Thanks to the most-photogenic NFGers for reminding us why it’s important to #beyourdonor on October 24th!Network for Good’s favorite holiday is this month. Although we do love Halloween, October 24this Be Your Donor Day and the reason why we celebrate big this month! Sometimes fundraisers are so caught up in the day to day that we forget how important our donors are to our organization’s success. Without understanding how our donors interact with our organization, what the donation process looks like from a donors’ point of view, and how donors are thanked for their gift, we can’t do much to improve (or overhaul!) the process.It takes more effort to bring in a new donor than to retain an existing donor. Once a donor starts a relationship with your organization, do your best to ensure that donor has a positive experience. That’s why we want all fundraisers to join in and celebrate this very important holiday. Block out some time on October 24th and do an audit of your donor communication. Make sure your all your fundraising activities are donor-centric. Don’t know where to start? Here are some ideas:· Your home page’s Donate Now button should take less than 5 seconds to locate and donors shouldn’t have to make more than one click to get to your donation page. · Thank you letters should talk less about how much your organization does and should instead talk more about what a donor’s gifts does. · Your organization’s contact information should be easy to find on your website, letterhead, emails, and gift receipts. And when a donor does call, promptly answer questions.We recommend you download our complete Be Your Donor Day checklist and check out all your fundraising activities for “donor-centricness”. Be your donor on October 24th and be your organization’s fundraising superhero!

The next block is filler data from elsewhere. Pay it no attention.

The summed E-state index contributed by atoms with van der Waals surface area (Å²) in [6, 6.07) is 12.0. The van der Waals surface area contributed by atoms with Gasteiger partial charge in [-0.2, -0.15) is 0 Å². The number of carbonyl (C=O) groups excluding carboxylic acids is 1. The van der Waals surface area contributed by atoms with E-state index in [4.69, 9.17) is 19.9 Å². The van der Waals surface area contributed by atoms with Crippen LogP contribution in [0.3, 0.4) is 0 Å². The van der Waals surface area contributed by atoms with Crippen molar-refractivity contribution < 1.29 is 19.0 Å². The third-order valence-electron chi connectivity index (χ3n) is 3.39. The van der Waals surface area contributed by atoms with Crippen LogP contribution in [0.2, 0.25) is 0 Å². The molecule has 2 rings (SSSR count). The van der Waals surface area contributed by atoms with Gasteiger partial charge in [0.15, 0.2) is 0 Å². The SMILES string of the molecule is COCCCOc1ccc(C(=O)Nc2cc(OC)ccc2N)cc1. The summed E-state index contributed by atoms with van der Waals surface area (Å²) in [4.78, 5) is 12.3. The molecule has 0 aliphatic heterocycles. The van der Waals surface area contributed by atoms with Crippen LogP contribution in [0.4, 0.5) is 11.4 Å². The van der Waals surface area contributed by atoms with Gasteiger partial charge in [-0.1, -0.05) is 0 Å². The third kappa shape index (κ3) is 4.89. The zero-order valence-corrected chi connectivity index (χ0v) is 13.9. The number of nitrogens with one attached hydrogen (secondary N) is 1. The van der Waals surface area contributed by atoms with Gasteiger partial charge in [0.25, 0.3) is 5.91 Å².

Review Step One In Step One of this two-part post, I shared my take on why this type of emotional candy works so well to raise money or recruit volunteers. I cited a reliable litmus test for photo impact—would you share it with your own family and friends, and would they “like” or share it? Here are some recommendations, with examples: For policy and intermediary organizations: Connect the dots between your work and the people who are the ultimate beneficiaries. If your organization is not an animal rescue or somehow directly related to puppies, kitties, or babies, these alternatives will be far more effective in helping you forge connections and motivate giving. Most important, they are authentic, relevant expressions, rather than manipulative clickbait. Organizations like yours have it even harder when building relationships and motivating action, be it giving or something else. That’s because your work is indirect. For all causes and organizations: Highlight the similarities between your audiences and your organization’s clients, participants, or beneficiaries. Get detailed and personal in words and/or photos. The close-up (bottom left) of the little girl focused on drawing is compelling! Clearly, we never want anyone to be homeless, much less our own family. The cause has the potential to scare off supporters because of their fear that it could happen to them. Stigma! However, by photographing an older resident (like your grandma or mine) reading to a couple of kids, Hope House busts through and connects us with the residents in a positive way. (I remember when my grandma read to me.) The Findlay-Hancock County Community Foundation does a great job of this on its Facebook page, as shown in the post above. Here, the foundation makes it easy to make the connection between its work and the individuals who benefit from its grants for a real “aha!” moment. The details are what sticks (or doesn’t) and make your story memorable and more likely to be shared. How do you make your organization’s content compelling—beyond kitties, puppies, or babies? Please share your recommendations in the comments! You’re working on legislation related to a cause or supporting other cause organizations. This makes it challenging for prospects to connect emotionally. It takes your audience time and thought to make the connection between your impact and people, which is always a deterrent. Findlay Hope House does a great job of this on its Facebook page time and time again. Consider the post above, showing kids without homes living in Hope House’s transitional housing. But there is a great method of speeding that vital connection—make the message for your prospects and supporters. Connect the dots between your organization’s work and impact and your ultimate beneficiaries, even if there are layers in between. Okay, your organization is one of many that can’t use kitty or puppy photos to raise money or recruit volunteers. So what can you do to quickly and effectively connect with the emotions of prospects and supporters? Step 2: Make emotional connections and compelling content—if not candy—even without the supercute. Review Step One With refreshing practicality, Nancy Schwartz rolls up her sleeves to help nonprofits develop and implement strategies to build strong relationships that inspire key supporters to action. She shares her deep nonprofit marketing insights—and passion—through consulting, speaking, and her popular blog and e-news at GettingAttention.org.